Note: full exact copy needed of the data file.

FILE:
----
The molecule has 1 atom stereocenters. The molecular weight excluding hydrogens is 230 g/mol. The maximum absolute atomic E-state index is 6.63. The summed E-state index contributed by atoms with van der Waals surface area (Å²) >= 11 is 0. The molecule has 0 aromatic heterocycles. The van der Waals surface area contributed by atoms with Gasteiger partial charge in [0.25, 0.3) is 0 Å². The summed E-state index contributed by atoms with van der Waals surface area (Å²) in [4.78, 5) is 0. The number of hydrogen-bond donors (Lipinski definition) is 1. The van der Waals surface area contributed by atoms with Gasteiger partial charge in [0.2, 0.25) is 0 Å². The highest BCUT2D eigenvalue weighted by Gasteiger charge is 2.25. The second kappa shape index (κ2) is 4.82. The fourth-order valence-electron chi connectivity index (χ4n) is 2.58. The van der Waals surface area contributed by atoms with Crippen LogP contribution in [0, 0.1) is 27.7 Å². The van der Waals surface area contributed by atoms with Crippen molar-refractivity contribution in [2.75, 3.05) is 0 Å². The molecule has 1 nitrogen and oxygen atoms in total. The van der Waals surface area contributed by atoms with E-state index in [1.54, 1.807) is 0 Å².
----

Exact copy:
The molecule has 1 atom stereocenters. The molecular weight excluding hydrogens is 230 g/mol. The maximum absolute atomic E-state index is 6.63. The summed E-state index contributed by atoms with van der Waals surface area (Å²) >= 11 is 0. The molecule has 0 aromatic heterocycles. The van der Waals surface area contributed by atoms with Gasteiger partial charge in [0.25, 0.3) is 0 Å². The summed E-state index contributed by atoms with van der Waals surface area (Å²) in [4.78, 5) is 0. The number of hydrogen-bond donors (Lipinski definition) is 1. The van der Waals surface area contributed by atoms with Gasteiger partial charge in [0.2, 0.25) is 0 Å². The highest BCUT2D eigenvalue weighted by Gasteiger charge is 2.25. The second kappa shape index (κ2) is 4.82. The fourth-order valence-electron chi connectivity index (χ4n) is 2.58. The van der Waals surface area contributed by atoms with Crippen LogP contribution in [0, 0.1) is 27.7 Å². The van der Waals surface area contributed by atoms with Crippen molar-refractivity contribution in [2.75, 3.05) is 0 Å². The molecule has 1 nitrogen and oxygen atoms in total. The van der Waals surface area contributed by atoms with E-state index in [1.54, 1.807) is 0 Å².